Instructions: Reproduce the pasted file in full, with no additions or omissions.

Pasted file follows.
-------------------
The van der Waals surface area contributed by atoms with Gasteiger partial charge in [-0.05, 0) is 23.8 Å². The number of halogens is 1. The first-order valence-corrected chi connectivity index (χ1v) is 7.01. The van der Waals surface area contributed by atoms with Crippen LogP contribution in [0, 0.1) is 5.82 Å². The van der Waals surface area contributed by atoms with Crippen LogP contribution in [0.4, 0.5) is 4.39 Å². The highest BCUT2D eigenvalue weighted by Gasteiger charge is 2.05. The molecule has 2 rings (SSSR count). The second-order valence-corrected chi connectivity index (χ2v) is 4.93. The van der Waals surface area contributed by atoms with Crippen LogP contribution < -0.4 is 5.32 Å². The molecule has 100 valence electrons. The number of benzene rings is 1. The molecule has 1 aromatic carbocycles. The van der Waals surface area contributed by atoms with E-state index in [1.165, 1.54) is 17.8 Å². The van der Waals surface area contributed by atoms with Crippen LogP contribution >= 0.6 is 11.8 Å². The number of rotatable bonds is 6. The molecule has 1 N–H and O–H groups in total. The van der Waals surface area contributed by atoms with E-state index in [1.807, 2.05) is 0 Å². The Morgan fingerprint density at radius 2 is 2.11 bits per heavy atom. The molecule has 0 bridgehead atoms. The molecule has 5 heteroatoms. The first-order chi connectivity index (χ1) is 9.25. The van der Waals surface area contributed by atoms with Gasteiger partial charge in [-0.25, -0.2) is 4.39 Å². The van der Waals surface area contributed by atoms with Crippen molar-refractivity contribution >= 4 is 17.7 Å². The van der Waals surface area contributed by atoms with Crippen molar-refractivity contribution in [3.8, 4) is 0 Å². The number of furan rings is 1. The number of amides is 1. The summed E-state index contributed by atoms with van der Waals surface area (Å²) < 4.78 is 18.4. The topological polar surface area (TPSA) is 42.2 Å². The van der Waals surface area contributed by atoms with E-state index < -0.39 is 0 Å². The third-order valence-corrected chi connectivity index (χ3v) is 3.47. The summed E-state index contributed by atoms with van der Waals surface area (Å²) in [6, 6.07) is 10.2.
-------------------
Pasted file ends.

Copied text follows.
The van der Waals surface area contributed by atoms with Gasteiger partial charge in [-0.05, 0) is 23.8 Å². The number of halogens is 1. The first-order valence-corrected chi connectivity index (χ1v) is 7.01. The van der Waals surface area contributed by atoms with Crippen LogP contribution in [0, 0.1) is 5.82 Å². The van der Waals surface area contributed by atoms with Crippen LogP contribution in [0.4, 0.5) is 4.39 Å². The highest BCUT2D eigenvalue weighted by Gasteiger charge is 2.05. The molecule has 2 rings (SSSR count). The second-order valence-corrected chi connectivity index (χ2v) is 4.93. The van der Waals surface area contributed by atoms with Crippen LogP contribution < -0.4 is 5.32 Å². The molecule has 100 valence electrons. The number of benzene rings is 1. The molecule has 1 aromatic carbocycles. The van der Waals surface area contributed by atoms with E-state index in [1.165, 1.54) is 17.8 Å². The van der Waals surface area contributed by atoms with Crippen LogP contribution >= 0.6 is 11.8 Å². The number of rotatable bonds is 6. The molecule has 1 N–H and O–H groups in total. The van der Waals surface area contributed by atoms with E-state index in [1.807, 2.05) is 0 Å². The Morgan fingerprint density at radius 2 is 2.11 bits per heavy atom. The molecule has 0 bridgehead atoms. The molecule has 5 heteroatoms. The first-order chi connectivity index (χ1) is 9.25. The van der Waals surface area contributed by atoms with Gasteiger partial charge in [-0.25, -0.2) is 4.39 Å². The van der Waals surface area contributed by atoms with Crippen molar-refractivity contribution >= 4 is 17.7 Å². The van der Waals surface area contributed by atoms with Crippen molar-refractivity contribution in [3.8, 4) is 0 Å². The number of furan rings is 1. The number of amides is 1. The summed E-state index contributed by atoms with van der Waals surface area (Å²) < 4.78 is 18.4. The topological polar surface area (TPSA) is 42.2 Å². The van der Waals surface area contributed by atoms with E-state index < -0.39 is 0 Å². The third-order valence-corrected chi connectivity index (χ3v) is 3.47. The summed E-state index contributed by atoms with van der Waals surface area (Å²) in [6, 6.07) is 10.2.